August 12, 2009

Crips and Bloods - Made In America







Crips And Bloods - Made In America is a documentary film from Stacy Peralta, the director of Dogtown & Z Boys and Riding Giants. It is presented by Terrence Howard and narrated by Academy Award Winner Forest Whitaker. This award winning film is featured by PBS' Independent Lens and was first featured at the 2008 Sundance Film Festival and since than has garnered acclaim for its truthful depiction of the of gang members in South Central Los Angeles.


From the genesis of LA’s gang culture to the shocking, war-zone reality of daily life in the South L.A., the film chronicles the rise of the Crips and Bloods, tracing the origins of their bloody four-decades long feud. Contemporary and former gang members offer their street-level testimony that provides the film with a stark portrait of modern-day gang life: the turf wars and territorialism, the inter-gang hierarchy and family structure, the rules of behavior, the culture of guns, death and dishonor.

Throughout the film ex-gang members, gang intervention experts, writers, activists and academics analyze many of the issues that contribute to South LA’s malaise: the erosion of identity that fuels the self-perpetuating legacy of black self-hatred, the disappearance of the African-American father and an almost pervasive prison culture in which today one out of every four black men will be imprisoned at some point in his life.

Finally the gang members themselves articulate their enduring dream of a better life. They provide CRIPS AND BLOODS: MADE IN AMERICA with its ultimate statement: a message of hope and a cautionary tale of redemption aimed at saving the lives of a new generation of kids, not just in South LA but anywhere in the world that gang violence exists. (Source)

My thoughts on the documentary:

I am thankful this documentary was made. Their have been numerous attempts by film artists to dissect the phenomenon of the Crips and Bloods. They wanted to contextualize the deaths of young black men, warfare brought on by political agendas, racism, poverty, and the refusal of people inside and out of the community to understand the gravity of denying a man and woman the identity of a human being. This film is unapologetic, it cuts deeply at the fabric of racism that has been wound tightly around these communities in Los Angeles and exposing the advertent dismissal of African American life in order that whites can maintain a rift of separate and unequal. America has proclaimed for decades that it is a melting pot, where all have equal opportunity and all can partake in life, liberty and the pursuit of happiness, untrue. Actions have spoken for America and the divide still exist today.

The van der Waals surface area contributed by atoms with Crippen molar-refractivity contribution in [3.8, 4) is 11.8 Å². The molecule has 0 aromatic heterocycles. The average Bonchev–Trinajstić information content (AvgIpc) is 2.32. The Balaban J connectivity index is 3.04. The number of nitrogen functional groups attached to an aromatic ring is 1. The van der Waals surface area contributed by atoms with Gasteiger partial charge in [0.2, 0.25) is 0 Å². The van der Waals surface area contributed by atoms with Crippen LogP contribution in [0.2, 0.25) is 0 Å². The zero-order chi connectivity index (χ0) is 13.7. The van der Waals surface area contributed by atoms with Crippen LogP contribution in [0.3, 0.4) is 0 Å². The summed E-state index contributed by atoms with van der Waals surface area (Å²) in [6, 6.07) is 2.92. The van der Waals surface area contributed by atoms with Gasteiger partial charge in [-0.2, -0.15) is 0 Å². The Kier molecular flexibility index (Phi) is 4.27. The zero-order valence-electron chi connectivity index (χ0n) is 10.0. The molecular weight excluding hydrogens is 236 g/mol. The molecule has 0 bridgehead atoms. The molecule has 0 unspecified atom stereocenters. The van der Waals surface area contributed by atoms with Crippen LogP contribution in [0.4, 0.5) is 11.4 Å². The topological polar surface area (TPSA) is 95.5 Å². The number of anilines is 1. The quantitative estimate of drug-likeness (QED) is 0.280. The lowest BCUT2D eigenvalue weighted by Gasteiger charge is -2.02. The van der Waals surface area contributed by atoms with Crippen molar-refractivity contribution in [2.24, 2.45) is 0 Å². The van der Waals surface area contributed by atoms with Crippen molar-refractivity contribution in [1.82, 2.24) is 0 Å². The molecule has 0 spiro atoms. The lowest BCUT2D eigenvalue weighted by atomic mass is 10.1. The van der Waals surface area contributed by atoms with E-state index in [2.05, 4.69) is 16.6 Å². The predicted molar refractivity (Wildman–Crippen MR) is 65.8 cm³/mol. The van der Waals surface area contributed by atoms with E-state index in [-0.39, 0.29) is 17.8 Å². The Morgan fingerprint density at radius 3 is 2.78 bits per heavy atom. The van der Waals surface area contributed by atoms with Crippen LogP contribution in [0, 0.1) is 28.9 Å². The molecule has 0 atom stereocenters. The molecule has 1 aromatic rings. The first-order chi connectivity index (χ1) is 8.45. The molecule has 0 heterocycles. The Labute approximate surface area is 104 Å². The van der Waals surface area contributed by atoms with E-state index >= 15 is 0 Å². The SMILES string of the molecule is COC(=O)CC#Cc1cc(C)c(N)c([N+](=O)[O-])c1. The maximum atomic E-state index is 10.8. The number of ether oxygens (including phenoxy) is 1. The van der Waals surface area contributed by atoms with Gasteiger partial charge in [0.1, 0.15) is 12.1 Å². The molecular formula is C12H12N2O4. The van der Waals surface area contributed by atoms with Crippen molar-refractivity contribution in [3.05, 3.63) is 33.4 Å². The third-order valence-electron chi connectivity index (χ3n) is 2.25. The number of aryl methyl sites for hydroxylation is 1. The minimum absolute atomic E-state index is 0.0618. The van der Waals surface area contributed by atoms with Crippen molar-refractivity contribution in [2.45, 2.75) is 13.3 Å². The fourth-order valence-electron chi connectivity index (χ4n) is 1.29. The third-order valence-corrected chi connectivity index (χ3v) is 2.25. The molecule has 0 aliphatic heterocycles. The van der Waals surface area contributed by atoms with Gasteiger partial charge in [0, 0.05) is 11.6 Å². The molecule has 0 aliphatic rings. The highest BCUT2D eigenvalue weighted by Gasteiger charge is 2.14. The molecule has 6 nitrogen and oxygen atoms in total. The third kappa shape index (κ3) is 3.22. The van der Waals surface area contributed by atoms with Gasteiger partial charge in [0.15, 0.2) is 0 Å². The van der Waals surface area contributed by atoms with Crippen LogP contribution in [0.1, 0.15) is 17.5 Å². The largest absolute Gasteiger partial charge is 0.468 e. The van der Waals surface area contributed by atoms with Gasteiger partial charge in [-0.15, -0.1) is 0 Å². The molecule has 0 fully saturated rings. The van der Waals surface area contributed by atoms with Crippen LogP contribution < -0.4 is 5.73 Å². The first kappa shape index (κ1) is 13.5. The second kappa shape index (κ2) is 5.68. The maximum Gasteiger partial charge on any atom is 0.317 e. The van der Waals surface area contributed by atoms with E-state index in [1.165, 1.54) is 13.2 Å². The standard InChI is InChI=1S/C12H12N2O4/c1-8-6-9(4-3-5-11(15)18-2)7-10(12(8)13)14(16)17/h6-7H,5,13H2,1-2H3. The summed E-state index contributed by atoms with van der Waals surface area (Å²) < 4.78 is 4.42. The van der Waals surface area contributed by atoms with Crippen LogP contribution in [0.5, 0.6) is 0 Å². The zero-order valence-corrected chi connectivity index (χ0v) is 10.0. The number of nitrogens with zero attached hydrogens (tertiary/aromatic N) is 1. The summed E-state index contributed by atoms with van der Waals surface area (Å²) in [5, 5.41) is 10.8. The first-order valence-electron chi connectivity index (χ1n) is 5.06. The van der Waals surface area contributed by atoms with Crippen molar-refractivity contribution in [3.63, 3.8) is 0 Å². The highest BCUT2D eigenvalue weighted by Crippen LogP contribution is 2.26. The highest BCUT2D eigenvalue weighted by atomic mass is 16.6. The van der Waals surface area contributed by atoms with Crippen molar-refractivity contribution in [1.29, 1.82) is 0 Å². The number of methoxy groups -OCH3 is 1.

The people living and breathing everyday in these communities have been given the utensils of their own demise - drugs, alcohol, guns, poor quality food, hate, bitterness and hopelessness. These utensils have been nurtured over many decades and now it has been let loose. I would be bitter too, not because I am black but because I am a human being, and denying me my existence would kill something in me everyday. How can such wealth be amassed in this region and yet have such poverty, it is not only of the physical but the mind. We need to let the world know that this war is just as damaging as any other conflict seen in war torn regions of the world.

The only thing that has been guaranteed by the government is more prisons, less access to educational programs for inner city children and the demand on parents to continue to make 'ends meet' in an economy that has allowed pockets of failure to persist within our communities.

To learn more visit the offical website here. I have added a few parts of the documentary, tell me your thoughts by leaving a comment or an e mail.

1 comment:

Ms. Beans said...

I am interesting in watching this documentary; its seems to not be glorifying that lifestyle, but an in depth look into the environment, home, and mind of these individuals. Better than some documentaries I have seen about gangs.